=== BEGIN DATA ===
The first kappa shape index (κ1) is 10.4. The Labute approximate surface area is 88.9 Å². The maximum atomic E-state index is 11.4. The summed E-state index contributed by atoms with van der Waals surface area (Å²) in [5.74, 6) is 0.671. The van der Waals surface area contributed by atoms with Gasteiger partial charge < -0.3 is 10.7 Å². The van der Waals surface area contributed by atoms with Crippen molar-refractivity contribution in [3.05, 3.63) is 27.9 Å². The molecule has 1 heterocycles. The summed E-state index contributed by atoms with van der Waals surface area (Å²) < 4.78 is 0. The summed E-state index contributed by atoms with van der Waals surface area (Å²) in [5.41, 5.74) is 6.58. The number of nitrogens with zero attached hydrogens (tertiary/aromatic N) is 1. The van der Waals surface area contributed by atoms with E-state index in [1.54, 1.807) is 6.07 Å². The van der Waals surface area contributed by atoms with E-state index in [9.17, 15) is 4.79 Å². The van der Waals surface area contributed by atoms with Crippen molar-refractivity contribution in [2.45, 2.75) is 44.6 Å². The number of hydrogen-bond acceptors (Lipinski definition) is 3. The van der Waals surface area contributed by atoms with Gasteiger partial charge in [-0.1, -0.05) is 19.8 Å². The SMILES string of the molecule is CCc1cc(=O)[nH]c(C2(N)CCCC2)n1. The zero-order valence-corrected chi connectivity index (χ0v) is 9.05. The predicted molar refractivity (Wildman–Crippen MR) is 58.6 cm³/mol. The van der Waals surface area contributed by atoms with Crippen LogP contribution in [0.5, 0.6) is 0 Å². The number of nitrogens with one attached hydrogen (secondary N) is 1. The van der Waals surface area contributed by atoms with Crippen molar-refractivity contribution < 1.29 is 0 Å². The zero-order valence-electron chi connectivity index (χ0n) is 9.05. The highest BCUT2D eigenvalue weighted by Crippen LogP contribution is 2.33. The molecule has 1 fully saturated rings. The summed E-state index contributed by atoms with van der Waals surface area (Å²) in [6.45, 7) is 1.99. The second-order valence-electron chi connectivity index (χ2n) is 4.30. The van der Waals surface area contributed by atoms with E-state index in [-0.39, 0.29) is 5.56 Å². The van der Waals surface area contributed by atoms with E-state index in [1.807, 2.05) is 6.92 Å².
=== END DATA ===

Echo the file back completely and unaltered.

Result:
The first kappa shape index (κ1) is 10.4. The Labute approximate surface area is 88.9 Å². The maximum atomic E-state index is 11.4. The summed E-state index contributed by atoms with van der Waals surface area (Å²) in [5.74, 6) is 0.671. The van der Waals surface area contributed by atoms with Gasteiger partial charge < -0.3 is 10.7 Å². The van der Waals surface area contributed by atoms with Crippen molar-refractivity contribution in [3.05, 3.63) is 27.9 Å². The molecule has 1 heterocycles. The summed E-state index contributed by atoms with van der Waals surface area (Å²) < 4.78 is 0. The summed E-state index contributed by atoms with van der Waals surface area (Å²) in [5.41, 5.74) is 6.58. The number of nitrogens with zero attached hydrogens (tertiary/aromatic N) is 1. The van der Waals surface area contributed by atoms with E-state index in [1.54, 1.807) is 6.07 Å². The van der Waals surface area contributed by atoms with E-state index in [9.17, 15) is 4.79 Å². The van der Waals surface area contributed by atoms with Crippen molar-refractivity contribution in [2.45, 2.75) is 44.6 Å². The number of hydrogen-bond acceptors (Lipinski definition) is 3. The van der Waals surface area contributed by atoms with Gasteiger partial charge in [-0.1, -0.05) is 19.8 Å². The SMILES string of the molecule is CCc1cc(=O)[nH]c(C2(N)CCCC2)n1. The zero-order valence-corrected chi connectivity index (χ0v) is 9.05. The predicted molar refractivity (Wildman–Crippen MR) is 58.6 cm³/mol. The van der Waals surface area contributed by atoms with Crippen LogP contribution in [0.5, 0.6) is 0 Å². The number of nitrogens with one attached hydrogen (secondary N) is 1. The van der Waals surface area contributed by atoms with Crippen molar-refractivity contribution < 1.29 is 0 Å². The zero-order valence-electron chi connectivity index (χ0n) is 9.05. The highest BCUT2D eigenvalue weighted by Crippen LogP contribution is 2.33. The molecule has 1 fully saturated rings. The summed E-state index contributed by atoms with van der Waals surface area (Å²) in [6.45, 7) is 1.99. The second-order valence-electron chi connectivity index (χ2n) is 4.30. The van der Waals surface area contributed by atoms with E-state index in [-0.39, 0.29) is 5.56 Å². The van der Waals surface area contributed by atoms with E-state index in [1.807, 2.05) is 6.92 Å².